Vice President Yemi Osinbajo on Wednesday concluded his three-day working visit to the Socialist Republic of Vietnam.
Before leaving, however, he met senior officials of the Vietnamese government including President Nguyễn Xuân Phúc; the Vice President, Madam Vo Thi Anh Xuan; the Prime Minister, Pham Minh Chinh and members of the business community.
Osinbajo spent the second day of his official visit affirming that foreign investors wanting to do business in Africa need to look no further than Nigeria.
This was contained in a statement signed by the VP’s Special Adviser on Media and Publicity, Laolu Akande, on Wednesday.
Speaking in Hanoi during separate interactions with a cross-section of Vietnamese interests in agribusiness, tech & innovation, commerce and industry, Osinbajo explained that Nigeria remains the natural investment destination in Africa.
Addressing the Vietnamese business community under the auspices of the VCCI, he noted that “Nigeria remains, perhaps, the most intuitive place to do business in Africa. Despite the economic slowdown in the aftermath of the pandemic, GDP growth has been positive for the last seven quarters, and though it slowed to 2.3 per cent on a year-to-year basis in the third quarter of this year, it was a 9.7% increase over the second quarter.
“Apart from being the most populous country in Africa, Nigeria also has the continent’s largest economy, accounting for over 20 per cent of continental GDP. The Nigerian private sector has undertaken large path-breaking investments in the country in agriculture, manufacturing, petrochemicals, finance, telecommunications and the digital economy,” he added.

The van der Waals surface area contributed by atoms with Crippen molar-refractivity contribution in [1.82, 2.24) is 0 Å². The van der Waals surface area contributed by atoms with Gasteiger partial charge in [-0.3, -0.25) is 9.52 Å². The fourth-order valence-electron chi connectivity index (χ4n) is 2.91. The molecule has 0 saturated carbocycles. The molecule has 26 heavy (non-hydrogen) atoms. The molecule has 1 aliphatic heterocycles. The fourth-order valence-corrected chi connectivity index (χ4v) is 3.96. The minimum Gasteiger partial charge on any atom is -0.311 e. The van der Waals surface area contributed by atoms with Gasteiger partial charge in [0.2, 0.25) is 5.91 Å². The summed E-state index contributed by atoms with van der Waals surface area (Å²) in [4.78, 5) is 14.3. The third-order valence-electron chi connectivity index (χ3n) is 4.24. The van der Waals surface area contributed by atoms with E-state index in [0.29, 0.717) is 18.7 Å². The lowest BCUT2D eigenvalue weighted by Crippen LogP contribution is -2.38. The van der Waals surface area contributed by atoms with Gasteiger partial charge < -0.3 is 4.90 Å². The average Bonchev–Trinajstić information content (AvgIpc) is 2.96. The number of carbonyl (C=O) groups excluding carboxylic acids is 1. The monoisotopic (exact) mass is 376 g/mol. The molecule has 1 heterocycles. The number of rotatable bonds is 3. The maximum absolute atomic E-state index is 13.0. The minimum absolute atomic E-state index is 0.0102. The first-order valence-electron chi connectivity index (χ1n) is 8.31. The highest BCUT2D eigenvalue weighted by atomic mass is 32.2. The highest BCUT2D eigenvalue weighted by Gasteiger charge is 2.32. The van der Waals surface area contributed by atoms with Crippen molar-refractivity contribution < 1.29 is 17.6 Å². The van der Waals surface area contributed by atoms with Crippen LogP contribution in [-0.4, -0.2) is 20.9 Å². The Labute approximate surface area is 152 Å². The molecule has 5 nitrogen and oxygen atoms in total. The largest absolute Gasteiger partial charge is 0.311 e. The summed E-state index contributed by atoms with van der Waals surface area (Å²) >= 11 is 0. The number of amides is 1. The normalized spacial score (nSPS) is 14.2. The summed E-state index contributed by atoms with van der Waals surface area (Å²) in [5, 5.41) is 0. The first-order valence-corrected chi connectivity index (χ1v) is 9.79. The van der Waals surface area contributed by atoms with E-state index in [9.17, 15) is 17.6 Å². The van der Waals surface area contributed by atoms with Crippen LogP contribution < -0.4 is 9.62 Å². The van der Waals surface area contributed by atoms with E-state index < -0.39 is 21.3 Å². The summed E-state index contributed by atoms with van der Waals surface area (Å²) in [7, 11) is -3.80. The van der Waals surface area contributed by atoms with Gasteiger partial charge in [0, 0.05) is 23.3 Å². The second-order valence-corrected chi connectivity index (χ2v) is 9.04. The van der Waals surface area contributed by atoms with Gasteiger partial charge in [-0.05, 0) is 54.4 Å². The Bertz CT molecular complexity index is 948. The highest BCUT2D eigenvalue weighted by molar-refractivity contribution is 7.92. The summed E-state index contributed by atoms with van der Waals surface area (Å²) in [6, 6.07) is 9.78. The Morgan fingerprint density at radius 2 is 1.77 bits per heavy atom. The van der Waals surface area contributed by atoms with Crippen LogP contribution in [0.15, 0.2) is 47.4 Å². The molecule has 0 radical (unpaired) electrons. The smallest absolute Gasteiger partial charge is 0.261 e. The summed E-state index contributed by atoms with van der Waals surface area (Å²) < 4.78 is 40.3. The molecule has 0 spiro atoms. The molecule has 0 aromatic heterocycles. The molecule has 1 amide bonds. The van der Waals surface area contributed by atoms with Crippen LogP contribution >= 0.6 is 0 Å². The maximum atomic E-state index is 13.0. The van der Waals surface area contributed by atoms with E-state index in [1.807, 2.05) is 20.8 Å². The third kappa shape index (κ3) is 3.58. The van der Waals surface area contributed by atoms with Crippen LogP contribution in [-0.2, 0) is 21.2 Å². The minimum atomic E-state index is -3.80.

Osinbajo also noted that Nigeria continues to rank very high on the viability spectrum.
He said “Our people are renowned for being energetic and tech-savvy, with over 60 per cent of the population below 25 years of age.”
In the tech space, the VP said between 2015 and 2021, six Nigerian tech-based companies were certified as unicorns (companies valued at over $1bn each.
He added that Nigeria is also now home to over 200 fintech standalone companies, plus a number of fintech solutions offered by banks and mobile network operators as part of their product portfolio.
“The creative sector, which employs over 4 million people and has potential to add 2.7 million by 2025, is ranked the second largest employer of labour after the agricultural sector.
“We are on course to become the third largest national market, based on headcount, by the year 2050. We are already the largest financial market in Africa with market capitalization in excess of US$50bn as at the end of last year,” he explained.
Highlighting the government’s efforts to encourage foreign direct investments in Nigeria, the Vice President said “similar opportunities are available across all parts of the Nigerian economy and since we allow 100 per cent ownership by foreign investors, these opportunities are open to partners that wish to invest in our country.
“There is also the unconditional remittance of investment capital and profits, as well as tax and duty incentives for investors. Other incentives, including those that pertain to individual sectors, are well detailed in a ‘Compendium of Investment Incentives in Nigeria’ produced by the Nigerian Investment Promotion Commission and our tax authority, the Federal Inland Revenue Service.”
He cited the potential in the African Continental Free Trade Area, saying, “in addition to our domestic market of over 200 million people, Nigeria is a gateway to the rest of Africa both as a result of our close ties with other African countries and our location on the continent, which is nearly equidistant to all parts.”
“Our membership of the African Continental Free Trade Area has created incredible opportunities. Investors in Nigeria will have access to Africa’s market of 1.3 billion people and a combined gross domestic product of $3.4tn using Nigeria as a gateway.
“Early entrants into Nigeria in terms of trade and investment will surely reap bountiful rewards,” the VP assured investors.